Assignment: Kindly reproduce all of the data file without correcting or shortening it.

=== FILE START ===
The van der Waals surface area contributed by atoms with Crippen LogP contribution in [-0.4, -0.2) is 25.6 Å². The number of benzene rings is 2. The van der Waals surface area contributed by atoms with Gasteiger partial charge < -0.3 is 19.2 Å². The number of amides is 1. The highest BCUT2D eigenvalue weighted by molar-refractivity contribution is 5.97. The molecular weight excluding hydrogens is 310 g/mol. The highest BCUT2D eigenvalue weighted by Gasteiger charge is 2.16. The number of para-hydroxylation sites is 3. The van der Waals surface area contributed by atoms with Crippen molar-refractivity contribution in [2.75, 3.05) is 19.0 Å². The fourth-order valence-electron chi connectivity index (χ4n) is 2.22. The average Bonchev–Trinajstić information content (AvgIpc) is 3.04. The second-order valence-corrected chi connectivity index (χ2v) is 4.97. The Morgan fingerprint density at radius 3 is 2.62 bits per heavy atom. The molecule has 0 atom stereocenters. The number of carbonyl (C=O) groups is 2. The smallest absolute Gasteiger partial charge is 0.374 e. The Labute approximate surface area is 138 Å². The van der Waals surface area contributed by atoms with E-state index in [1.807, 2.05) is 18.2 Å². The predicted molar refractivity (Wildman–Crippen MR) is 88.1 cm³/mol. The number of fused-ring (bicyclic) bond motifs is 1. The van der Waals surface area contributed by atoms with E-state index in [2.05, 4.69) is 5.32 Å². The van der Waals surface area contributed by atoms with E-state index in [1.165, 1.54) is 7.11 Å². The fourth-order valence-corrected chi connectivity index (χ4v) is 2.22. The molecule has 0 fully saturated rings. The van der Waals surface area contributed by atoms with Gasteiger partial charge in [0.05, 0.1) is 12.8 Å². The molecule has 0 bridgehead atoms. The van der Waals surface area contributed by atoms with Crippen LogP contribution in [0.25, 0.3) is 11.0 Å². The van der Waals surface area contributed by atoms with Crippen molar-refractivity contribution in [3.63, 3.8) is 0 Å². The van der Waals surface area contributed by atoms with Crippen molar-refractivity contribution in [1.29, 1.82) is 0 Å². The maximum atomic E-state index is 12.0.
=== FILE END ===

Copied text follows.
The van der Waals surface area contributed by atoms with Crippen LogP contribution in [-0.4, -0.2) is 25.6 Å². The number of benzene rings is 2. The van der Waals surface area contributed by atoms with Gasteiger partial charge < -0.3 is 19.2 Å². The number of amides is 1. The highest BCUT2D eigenvalue weighted by molar-refractivity contribution is 5.97. The molecular weight excluding hydrogens is 310 g/mol. The highest BCUT2D eigenvalue weighted by Gasteiger charge is 2.16. The number of para-hydroxylation sites is 3. The van der Waals surface area contributed by atoms with Crippen molar-refractivity contribution in [2.75, 3.05) is 19.0 Å². The fourth-order valence-electron chi connectivity index (χ4n) is 2.22. The average Bonchev–Trinajstić information content (AvgIpc) is 3.04. The second-order valence-corrected chi connectivity index (χ2v) is 4.97. The Morgan fingerprint density at radius 3 is 2.62 bits per heavy atom. The molecule has 0 atom stereocenters. The number of carbonyl (C=O) groups is 2. The smallest absolute Gasteiger partial charge is 0.374 e. The Labute approximate surface area is 138 Å². The van der Waals surface area contributed by atoms with E-state index in [1.807, 2.05) is 18.2 Å². The predicted molar refractivity (Wildman–Crippen MR) is 88.1 cm³/mol. The number of fused-ring (bicyclic) bond motifs is 1. The van der Waals surface area contributed by atoms with E-state index in [2.05, 4.69) is 5.32 Å². The van der Waals surface area contributed by atoms with E-state index in [1.165, 1.54) is 7.11 Å². The fourth-order valence-corrected chi connectivity index (χ4v) is 2.22. The molecule has 0 fully saturated rings. The van der Waals surface area contributed by atoms with Gasteiger partial charge in [0.05, 0.1) is 12.8 Å². The molecule has 0 bridgehead atoms. The van der Waals surface area contributed by atoms with Crippen LogP contribution in [0.25, 0.3) is 11.0 Å². The van der Waals surface area contributed by atoms with Crippen molar-refractivity contribution in [3.63, 3.8) is 0 Å². The van der Waals surface area contributed by atoms with Crippen molar-refractivity contribution in [1.29, 1.82) is 0 Å². The maximum atomic E-state index is 12.0.